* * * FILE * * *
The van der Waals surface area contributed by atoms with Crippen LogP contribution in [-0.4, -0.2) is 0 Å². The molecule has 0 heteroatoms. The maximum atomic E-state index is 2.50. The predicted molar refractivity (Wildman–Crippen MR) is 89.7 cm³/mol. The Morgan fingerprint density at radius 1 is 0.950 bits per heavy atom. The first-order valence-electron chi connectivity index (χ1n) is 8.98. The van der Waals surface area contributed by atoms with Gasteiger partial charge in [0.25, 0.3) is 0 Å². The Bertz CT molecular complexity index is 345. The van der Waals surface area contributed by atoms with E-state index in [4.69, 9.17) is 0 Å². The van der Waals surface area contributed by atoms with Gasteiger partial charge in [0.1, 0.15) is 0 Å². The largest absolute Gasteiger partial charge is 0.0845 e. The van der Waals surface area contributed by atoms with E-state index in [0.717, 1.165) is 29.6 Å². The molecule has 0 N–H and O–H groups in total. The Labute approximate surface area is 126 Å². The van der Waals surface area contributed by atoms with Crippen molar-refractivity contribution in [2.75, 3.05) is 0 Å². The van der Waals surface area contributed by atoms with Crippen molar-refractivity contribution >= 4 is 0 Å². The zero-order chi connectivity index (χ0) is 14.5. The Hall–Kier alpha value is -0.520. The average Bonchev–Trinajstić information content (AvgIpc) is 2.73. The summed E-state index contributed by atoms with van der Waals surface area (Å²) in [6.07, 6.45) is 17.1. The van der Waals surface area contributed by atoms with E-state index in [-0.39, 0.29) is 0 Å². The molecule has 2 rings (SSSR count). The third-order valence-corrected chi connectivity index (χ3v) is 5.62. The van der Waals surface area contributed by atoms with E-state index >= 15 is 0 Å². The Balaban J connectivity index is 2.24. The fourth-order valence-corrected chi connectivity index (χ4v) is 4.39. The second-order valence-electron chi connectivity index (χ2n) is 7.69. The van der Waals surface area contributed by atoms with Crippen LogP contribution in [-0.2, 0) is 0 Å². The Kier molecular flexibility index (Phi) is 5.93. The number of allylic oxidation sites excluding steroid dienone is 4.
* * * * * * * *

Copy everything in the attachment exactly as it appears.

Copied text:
The van der Waals surface area contributed by atoms with Crippen LogP contribution in [-0.4, -0.2) is 0 Å². The molecule has 0 heteroatoms. The maximum atomic E-state index is 2.50. The predicted molar refractivity (Wildman–Crippen MR) is 89.7 cm³/mol. The Morgan fingerprint density at radius 1 is 0.950 bits per heavy atom. The first-order valence-electron chi connectivity index (χ1n) is 8.98. The van der Waals surface area contributed by atoms with Gasteiger partial charge in [0.25, 0.3) is 0 Å². The Bertz CT molecular complexity index is 345. The van der Waals surface area contributed by atoms with E-state index in [4.69, 9.17) is 0 Å². The van der Waals surface area contributed by atoms with Gasteiger partial charge in [0.1, 0.15) is 0 Å². The largest absolute Gasteiger partial charge is 0.0845 e. The van der Waals surface area contributed by atoms with E-state index in [0.717, 1.165) is 29.6 Å². The molecule has 0 N–H and O–H groups in total. The Labute approximate surface area is 126 Å². The van der Waals surface area contributed by atoms with Crippen molar-refractivity contribution in [2.75, 3.05) is 0 Å². The van der Waals surface area contributed by atoms with Crippen molar-refractivity contribution >= 4 is 0 Å². The zero-order chi connectivity index (χ0) is 14.5. The Hall–Kier alpha value is -0.520. The average Bonchev–Trinajstić information content (AvgIpc) is 2.73. The summed E-state index contributed by atoms with van der Waals surface area (Å²) in [6.07, 6.45) is 17.1. The van der Waals surface area contributed by atoms with E-state index in [-0.39, 0.29) is 0 Å². The molecule has 2 rings (SSSR count). The third-order valence-corrected chi connectivity index (χ3v) is 5.62. The van der Waals surface area contributed by atoms with E-state index >= 15 is 0 Å². The Balaban J connectivity index is 2.24. The fourth-order valence-corrected chi connectivity index (χ4v) is 4.39. The second-order valence-electron chi connectivity index (χ2n) is 7.69. The van der Waals surface area contributed by atoms with Crippen LogP contribution in [-0.2, 0) is 0 Å². The Kier molecular flexibility index (Phi) is 5.93. The number of allylic oxidation sites excluding steroid dienone is 4.